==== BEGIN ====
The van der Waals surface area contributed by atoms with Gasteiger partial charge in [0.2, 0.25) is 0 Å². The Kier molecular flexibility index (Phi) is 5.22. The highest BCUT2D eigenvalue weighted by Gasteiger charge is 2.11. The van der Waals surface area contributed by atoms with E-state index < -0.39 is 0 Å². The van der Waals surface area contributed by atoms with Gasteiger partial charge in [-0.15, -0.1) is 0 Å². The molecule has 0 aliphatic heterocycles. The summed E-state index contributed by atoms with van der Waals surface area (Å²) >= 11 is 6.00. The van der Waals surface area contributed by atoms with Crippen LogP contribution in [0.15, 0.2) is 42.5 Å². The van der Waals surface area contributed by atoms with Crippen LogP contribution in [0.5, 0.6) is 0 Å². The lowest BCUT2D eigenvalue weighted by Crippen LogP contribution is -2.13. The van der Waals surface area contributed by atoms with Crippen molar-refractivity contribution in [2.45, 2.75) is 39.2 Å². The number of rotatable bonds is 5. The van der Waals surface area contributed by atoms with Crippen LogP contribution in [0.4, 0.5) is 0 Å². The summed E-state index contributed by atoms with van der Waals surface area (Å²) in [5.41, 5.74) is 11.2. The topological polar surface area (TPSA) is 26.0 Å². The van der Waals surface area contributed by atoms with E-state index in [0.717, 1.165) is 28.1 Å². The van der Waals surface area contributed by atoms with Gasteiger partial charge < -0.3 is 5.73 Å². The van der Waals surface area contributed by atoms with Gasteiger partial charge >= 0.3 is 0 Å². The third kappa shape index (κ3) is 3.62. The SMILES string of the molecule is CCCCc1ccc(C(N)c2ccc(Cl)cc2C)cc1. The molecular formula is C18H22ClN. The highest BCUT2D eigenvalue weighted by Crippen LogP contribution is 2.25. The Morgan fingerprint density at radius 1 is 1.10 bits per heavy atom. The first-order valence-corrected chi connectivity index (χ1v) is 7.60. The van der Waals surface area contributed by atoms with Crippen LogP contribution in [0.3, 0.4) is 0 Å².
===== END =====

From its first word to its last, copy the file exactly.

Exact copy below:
The van der Waals surface area contributed by atoms with Gasteiger partial charge in [0.2, 0.25) is 0 Å². The Kier molecular flexibility index (Phi) is 5.22. The highest BCUT2D eigenvalue weighted by Gasteiger charge is 2.11. The van der Waals surface area contributed by atoms with E-state index < -0.39 is 0 Å². The van der Waals surface area contributed by atoms with Gasteiger partial charge in [-0.15, -0.1) is 0 Å². The molecule has 0 aliphatic heterocycles. The summed E-state index contributed by atoms with van der Waals surface area (Å²) >= 11 is 6.00. The van der Waals surface area contributed by atoms with Crippen LogP contribution in [0.15, 0.2) is 42.5 Å². The van der Waals surface area contributed by atoms with Crippen LogP contribution in [0.5, 0.6) is 0 Å². The lowest BCUT2D eigenvalue weighted by Crippen LogP contribution is -2.13. The van der Waals surface area contributed by atoms with Crippen molar-refractivity contribution in [2.45, 2.75) is 39.2 Å². The number of rotatable bonds is 5. The van der Waals surface area contributed by atoms with Crippen LogP contribution in [0.4, 0.5) is 0 Å². The summed E-state index contributed by atoms with van der Waals surface area (Å²) in [5.41, 5.74) is 11.2. The topological polar surface area (TPSA) is 26.0 Å². The van der Waals surface area contributed by atoms with E-state index in [0.717, 1.165) is 28.1 Å². The van der Waals surface area contributed by atoms with Gasteiger partial charge < -0.3 is 5.73 Å². The van der Waals surface area contributed by atoms with Gasteiger partial charge >= 0.3 is 0 Å². The third kappa shape index (κ3) is 3.62. The SMILES string of the molecule is CCCCc1ccc(C(N)c2ccc(Cl)cc2C)cc1. The molecular formula is C18H22ClN. The highest BCUT2D eigenvalue weighted by Crippen LogP contribution is 2.25. The Morgan fingerprint density at radius 1 is 1.10 bits per heavy atom. The first-order valence-corrected chi connectivity index (χ1v) is 7.60. The van der Waals surface area contributed by atoms with Crippen LogP contribution in [0.3, 0.4) is 0 Å².